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0 # Dennis Loo 2014-05-12 20:28
Quoting MayDay:
I don't believe people will take initiative to speak out against the elites

Your belief is contradicted by history and by what's going on right now around the world. Peo are speaking out. Not enough peo in this country, but that is a somewhat separate question. The flat assertions that some make in these comments threads like this are belied even by the article itself that you are commenting upon. Of course when peo depart from the norms of everyday life they are going to face push back in some quarters, including particularly authorities. But if what you were saying was true, that peo won't speak out against elites, then there would never have been any social change and never any revolutions in history. Clearly there have been and there continues to be resistance. This kind of reasoning, as I point out, for ex., in The Heart of Dialectics and in Two Points About What We Face, is static, inaccurate, and undialectical. Please go back to those two articles and read them again.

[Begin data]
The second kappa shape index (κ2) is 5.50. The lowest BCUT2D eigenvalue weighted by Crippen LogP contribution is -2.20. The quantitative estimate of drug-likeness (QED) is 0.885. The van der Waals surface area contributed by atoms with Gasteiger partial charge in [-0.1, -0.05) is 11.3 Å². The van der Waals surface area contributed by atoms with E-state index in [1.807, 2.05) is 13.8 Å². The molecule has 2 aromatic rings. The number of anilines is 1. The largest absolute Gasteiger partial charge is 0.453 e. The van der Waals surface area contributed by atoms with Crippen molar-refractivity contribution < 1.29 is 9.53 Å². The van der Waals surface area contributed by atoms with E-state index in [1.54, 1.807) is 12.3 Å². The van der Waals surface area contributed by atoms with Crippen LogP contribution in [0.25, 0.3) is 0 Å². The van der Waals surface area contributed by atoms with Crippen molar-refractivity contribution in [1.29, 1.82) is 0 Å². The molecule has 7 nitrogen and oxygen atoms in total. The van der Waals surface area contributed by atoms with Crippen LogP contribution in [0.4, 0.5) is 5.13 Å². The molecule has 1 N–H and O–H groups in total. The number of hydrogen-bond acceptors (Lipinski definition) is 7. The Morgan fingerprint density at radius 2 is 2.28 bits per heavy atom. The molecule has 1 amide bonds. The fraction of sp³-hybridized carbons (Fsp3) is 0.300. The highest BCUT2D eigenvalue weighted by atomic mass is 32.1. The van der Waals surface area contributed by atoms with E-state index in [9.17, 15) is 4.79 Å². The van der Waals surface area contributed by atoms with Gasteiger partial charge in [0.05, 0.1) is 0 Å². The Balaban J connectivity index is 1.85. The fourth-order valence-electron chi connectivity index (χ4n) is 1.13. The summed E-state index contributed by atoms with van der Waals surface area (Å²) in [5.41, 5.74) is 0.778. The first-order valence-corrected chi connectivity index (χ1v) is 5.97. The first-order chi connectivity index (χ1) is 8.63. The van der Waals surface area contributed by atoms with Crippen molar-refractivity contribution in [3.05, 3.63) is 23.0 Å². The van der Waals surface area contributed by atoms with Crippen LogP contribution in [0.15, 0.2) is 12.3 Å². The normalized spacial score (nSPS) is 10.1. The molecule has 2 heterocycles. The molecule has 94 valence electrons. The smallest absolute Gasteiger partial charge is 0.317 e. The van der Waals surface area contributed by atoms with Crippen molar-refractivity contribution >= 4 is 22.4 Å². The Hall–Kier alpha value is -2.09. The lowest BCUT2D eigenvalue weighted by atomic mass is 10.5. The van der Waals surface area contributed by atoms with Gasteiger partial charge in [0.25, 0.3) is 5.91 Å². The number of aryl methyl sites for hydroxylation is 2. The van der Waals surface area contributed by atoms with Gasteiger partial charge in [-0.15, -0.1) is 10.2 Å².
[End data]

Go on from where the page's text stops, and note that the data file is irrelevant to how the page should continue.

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0 # Dennis Loo 2014-05-12 20:53
Also, please re-read this article's introduction for what it says about the perspective that you are arguing from here.
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0 # MayDay 2014-05-12 19:44